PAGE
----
31-year-old director says people his age bring a new perspective.

When Hamish Walker sits at the board table, what's going through his mind is the famous line from yachtsman Sir Peter Blake: will it make the boat go faster?

For Walker, it cuts to core of what it is to be a director. "To me, that really simplifies strategy," he says.

The 31-year-old business consultant is one of the youngest directors around, having flown through the Institute of Directors' training and examinations to become a chartered director. This year he took a place on the Otago Rugby Union board.

Even so, when you're sitting across the board table from someone 30 years your senior, it can leave you wondering what you have to offer, Walker says.


"But the thing is, technology has changed so much in the past 10 years, or even the past couple of years, that people my age actually have a lot to offer and especially our generation, we do think a lot differently to someone 30 years older."

Walker says the biggest difference he sees is a lot more focus on the long-term sustainability of a business, but a lot less brand loyalty exhibited by his contemporaries.

Research by New Zealand Rugby found the average punter attending a provincial or international game in Otago was a male and over the age of 46, says Walker.

But for someone under 45, what happens on the field isn't the only thing that matters, he says.

"That sums up my generation.

"We're after an experience as opposed to the average punter that comes to a rugby game, someone over the age of 46, so it's how do you connect with that age group?"

Walker is on the board's marketing and sponsorship committee, lending a millennial's perspective on how to push not just the rugby game, but the experience beyond the ground.

"So it's how do you create that buzz and atmosphere to get someone to come along to the game, as opposed to someone in their 50s on the board - they'll just be thinking rugby."

Walker says that since he joined the Otago Rugby Union board in March, he has had about a dozen people press him for tips on taking their first steps into governance.

"People, especially around my generation, want to give back.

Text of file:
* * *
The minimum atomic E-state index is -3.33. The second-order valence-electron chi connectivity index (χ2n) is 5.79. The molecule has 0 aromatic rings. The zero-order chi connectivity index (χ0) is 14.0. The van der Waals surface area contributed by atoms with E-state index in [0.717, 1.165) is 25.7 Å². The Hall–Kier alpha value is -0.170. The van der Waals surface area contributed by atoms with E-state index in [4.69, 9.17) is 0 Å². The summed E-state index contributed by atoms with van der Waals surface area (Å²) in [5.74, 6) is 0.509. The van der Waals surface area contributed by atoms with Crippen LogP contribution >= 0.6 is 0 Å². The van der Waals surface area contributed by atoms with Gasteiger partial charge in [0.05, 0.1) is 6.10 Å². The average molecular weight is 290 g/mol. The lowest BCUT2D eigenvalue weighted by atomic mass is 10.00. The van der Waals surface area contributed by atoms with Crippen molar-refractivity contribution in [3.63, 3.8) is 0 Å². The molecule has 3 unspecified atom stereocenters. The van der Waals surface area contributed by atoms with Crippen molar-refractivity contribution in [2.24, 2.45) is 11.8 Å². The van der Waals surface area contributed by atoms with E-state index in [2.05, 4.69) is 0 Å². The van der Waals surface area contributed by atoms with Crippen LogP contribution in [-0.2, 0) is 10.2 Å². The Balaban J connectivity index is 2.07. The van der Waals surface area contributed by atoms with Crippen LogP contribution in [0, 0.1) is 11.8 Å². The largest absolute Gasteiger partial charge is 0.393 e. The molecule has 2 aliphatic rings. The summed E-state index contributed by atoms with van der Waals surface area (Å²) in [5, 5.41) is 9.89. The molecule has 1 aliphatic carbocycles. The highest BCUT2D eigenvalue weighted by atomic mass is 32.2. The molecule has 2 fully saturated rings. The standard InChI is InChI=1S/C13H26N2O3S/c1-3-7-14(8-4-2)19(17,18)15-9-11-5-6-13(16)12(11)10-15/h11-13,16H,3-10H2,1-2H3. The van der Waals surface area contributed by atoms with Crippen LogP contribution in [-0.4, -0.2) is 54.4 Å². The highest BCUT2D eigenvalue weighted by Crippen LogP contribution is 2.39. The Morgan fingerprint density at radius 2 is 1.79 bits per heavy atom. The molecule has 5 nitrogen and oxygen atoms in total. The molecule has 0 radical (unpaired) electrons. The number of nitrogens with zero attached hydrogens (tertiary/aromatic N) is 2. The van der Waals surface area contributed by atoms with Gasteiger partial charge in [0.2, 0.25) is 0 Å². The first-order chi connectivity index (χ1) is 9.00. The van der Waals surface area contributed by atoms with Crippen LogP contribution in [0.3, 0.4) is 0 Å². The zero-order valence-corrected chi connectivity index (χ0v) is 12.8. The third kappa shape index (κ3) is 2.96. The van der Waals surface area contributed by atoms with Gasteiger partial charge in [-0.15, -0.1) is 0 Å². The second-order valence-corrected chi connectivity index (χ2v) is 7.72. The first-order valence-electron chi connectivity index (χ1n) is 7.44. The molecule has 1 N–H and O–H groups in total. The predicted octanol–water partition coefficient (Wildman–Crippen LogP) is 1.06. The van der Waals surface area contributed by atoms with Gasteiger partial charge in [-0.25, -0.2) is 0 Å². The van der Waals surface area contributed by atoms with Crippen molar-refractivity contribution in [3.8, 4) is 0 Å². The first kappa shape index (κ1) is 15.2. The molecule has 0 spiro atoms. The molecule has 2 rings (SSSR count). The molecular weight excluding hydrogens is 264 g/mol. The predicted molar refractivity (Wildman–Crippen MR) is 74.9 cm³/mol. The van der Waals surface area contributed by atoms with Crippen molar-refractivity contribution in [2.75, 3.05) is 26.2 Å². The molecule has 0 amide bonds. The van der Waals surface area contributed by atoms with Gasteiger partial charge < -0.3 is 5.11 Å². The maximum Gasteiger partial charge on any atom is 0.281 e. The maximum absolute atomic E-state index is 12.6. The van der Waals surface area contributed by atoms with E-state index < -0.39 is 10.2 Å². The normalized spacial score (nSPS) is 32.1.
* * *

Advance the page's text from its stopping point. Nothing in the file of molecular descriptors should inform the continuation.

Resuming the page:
"We want to go to work, we want to achieve something.

"Money, for me, is not a huge motivator.

"I'd rather have a fulfilling job."

But in general, governance is a big unknown for many under-40s, he says. "Some want to do it for the wrong reasons, which is because they get to make big decisions or it sounds fun.

"It's actually a lot of hard work."

Walker says a three-hour rugby union meeting will take up to nine hours to prepare for, which he juggles with work at Dunedin accounting and business consulting firm Polson Higgs, membership of the Otago/Southland Regional Lotteries Community Distribution Committee, rugby refereeing and sitting on the board of the Otago Rugby Referees Association.

He also stood for the National Party in the Dunedin South electorate in 2014, a year in which Labour lost the party vote in the electorate and incumbent MP Clare Curran's majority was reduced.

It's a long way from the kid who dropped out of school at 17 to work as a commercial fisherman.

Walker's schooling was derailed when he was diagnosed with type 1 diabetes at 14, a difficult time to be jabbing yourself half a dozen times a day when all you really want to do is fit in with everyone else, he says.

Walker's diabetes was picked up after he bombed out of a secondary schools' tennis tournament in the first round to a "crap" opponent, despite being ranked second seed.

"I walked in the door. Dad is a GP and he knew straight away."

Walker says diabetes hasn't stopped him doing anything except become a policeman - though for a while he was a police station jailer before heading to Auckland to study accountancy at Unitec.

Before that he'd never been interested in tertiary study, despite all four of his siblings going to university, but says once he'd mastered essay writing he was clocking up A grades.

"With me, I learn differently and also I need to know why we're learning for certain things.

"That's something I've realised lately, I'm big picture.

"I always like to think how the decision we make now is going to affect whatever in a year or two; what is the public going to perceive of this decision?

"I went through school thinking I was really dumb.

"Even now, I work in a firm with 50 or 60 people, I do things quite different."